independent

Sunday 20 October 2019

Starting gun fired on what promises to be a very long election campaign

Editorial Comment

The race for Leinster House is on. While a polling date hasn't been announced, with his comments in Cork in the past week Leo Varadkar has fired the starting gun for the next General Election.

While Fianna Fáil would appear to favour a slightly earlier election it now looks almost certain that we'll be going to the polls sometime next May.

Though Brexit should and will be the chief focus for the next few months - probably until the end of January - we can expect to see a lot of unofficial electioneering going on the background for the next eight months.

Of course, the election could still be called earlier, some ministers are understood to think an earlier vote would be preferable if the UK does quit the EU at the end of October, but the smart money looks to be on May.

This would, hopefully, allow time for the worst of the Brexit fallout to pass. As an additional bonus, Mr Varadkar and his ministers would also be able to enjoy at least one more St Patrick's day jet-setting around the globe.

Politically speaking there is also a more pragmatic reason that Leo Varadkar will be tempted to go the people in May.

As the wiliest of Irish electioneers Bertie Ahern proved on two occasions, two of Ahern's record three back to back election wins came in May and Mr Varadkar will be keen to capture a little of Bertie's electoral magic.

There are prosaic reasons for favouring a summer poll. There isn't a politician in the land that wants to go canvassing on a dark, dreary, wet and weary winter's night.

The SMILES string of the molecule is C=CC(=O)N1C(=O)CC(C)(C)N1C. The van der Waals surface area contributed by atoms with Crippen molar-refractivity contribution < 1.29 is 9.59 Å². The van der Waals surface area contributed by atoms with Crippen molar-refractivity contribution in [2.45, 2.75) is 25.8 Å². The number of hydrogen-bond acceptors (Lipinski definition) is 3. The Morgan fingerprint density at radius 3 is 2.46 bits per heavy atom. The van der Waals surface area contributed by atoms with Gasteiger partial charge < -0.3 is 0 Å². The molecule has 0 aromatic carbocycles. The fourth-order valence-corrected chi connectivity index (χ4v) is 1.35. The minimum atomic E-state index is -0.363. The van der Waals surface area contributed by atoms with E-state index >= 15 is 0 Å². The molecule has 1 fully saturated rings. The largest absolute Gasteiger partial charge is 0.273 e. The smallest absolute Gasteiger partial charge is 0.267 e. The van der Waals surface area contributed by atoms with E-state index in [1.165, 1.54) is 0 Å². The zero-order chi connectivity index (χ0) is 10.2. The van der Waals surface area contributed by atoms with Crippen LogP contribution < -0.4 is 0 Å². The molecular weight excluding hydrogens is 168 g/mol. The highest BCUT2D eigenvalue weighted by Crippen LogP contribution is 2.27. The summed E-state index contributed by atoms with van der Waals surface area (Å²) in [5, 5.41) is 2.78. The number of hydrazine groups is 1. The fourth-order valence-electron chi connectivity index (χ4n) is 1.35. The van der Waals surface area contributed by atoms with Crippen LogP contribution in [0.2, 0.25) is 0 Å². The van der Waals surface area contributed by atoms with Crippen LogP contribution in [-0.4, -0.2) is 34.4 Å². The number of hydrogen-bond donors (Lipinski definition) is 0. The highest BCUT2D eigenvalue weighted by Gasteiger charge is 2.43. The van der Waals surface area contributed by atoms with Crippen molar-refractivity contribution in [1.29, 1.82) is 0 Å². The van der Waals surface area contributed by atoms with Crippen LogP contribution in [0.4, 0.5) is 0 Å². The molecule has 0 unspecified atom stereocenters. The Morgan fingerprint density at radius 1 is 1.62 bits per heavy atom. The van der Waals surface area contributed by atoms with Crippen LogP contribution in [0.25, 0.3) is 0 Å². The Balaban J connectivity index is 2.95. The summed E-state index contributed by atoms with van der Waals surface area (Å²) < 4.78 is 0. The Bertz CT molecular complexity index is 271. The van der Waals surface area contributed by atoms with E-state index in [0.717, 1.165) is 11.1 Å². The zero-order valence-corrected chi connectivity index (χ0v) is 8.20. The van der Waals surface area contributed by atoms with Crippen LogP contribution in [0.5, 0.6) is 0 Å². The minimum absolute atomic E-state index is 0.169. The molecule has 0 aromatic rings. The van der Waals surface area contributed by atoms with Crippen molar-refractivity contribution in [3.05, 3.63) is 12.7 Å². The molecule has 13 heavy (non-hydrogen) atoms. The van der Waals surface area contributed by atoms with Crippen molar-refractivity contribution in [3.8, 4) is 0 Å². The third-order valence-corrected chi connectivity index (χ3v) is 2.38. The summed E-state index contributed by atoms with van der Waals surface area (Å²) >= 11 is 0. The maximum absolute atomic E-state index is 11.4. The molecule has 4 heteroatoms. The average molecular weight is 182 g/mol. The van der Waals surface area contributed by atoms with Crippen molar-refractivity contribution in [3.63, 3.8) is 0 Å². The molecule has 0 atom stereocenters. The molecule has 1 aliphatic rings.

The longer hours of daylight allow for door knocking well into the evening and people do tend to be more receptive and in better form as the summer looms.

Then there's the most important aspect of all when it comes to an election, voter turnout on General Election day tends be far higher in good weather.

As Mr Varadkar says, May might be the "right moment" for an election - for Fine Gael at any rate - but eight months is a long time and there are certain to be crises that will put a dent in the Government's vote.

Government parties tend to do well in summer elections but with Fianna Fáil's popularity growing, it looks as though it will be a close fought battle and, in the end, it could be the resurgent Green Party that emerge as the kingmakers.

Whether they would choose to crown Mr Varadkar or dethrone him and give Micheál Martin the reins of power remains decidedly unclear.

In the meantime, we can expect plenty of shadow boxing - particularly in the run up to the budget - as the political battle heats up behind the collegiate facade of the confidence and supply agreement.

In politics, winners know to keep their friends close and their enemies even closer.

For Mr Varadkar and Mr Martin the confidence and supply deal does exactly that.

Enniscorthy Guardian

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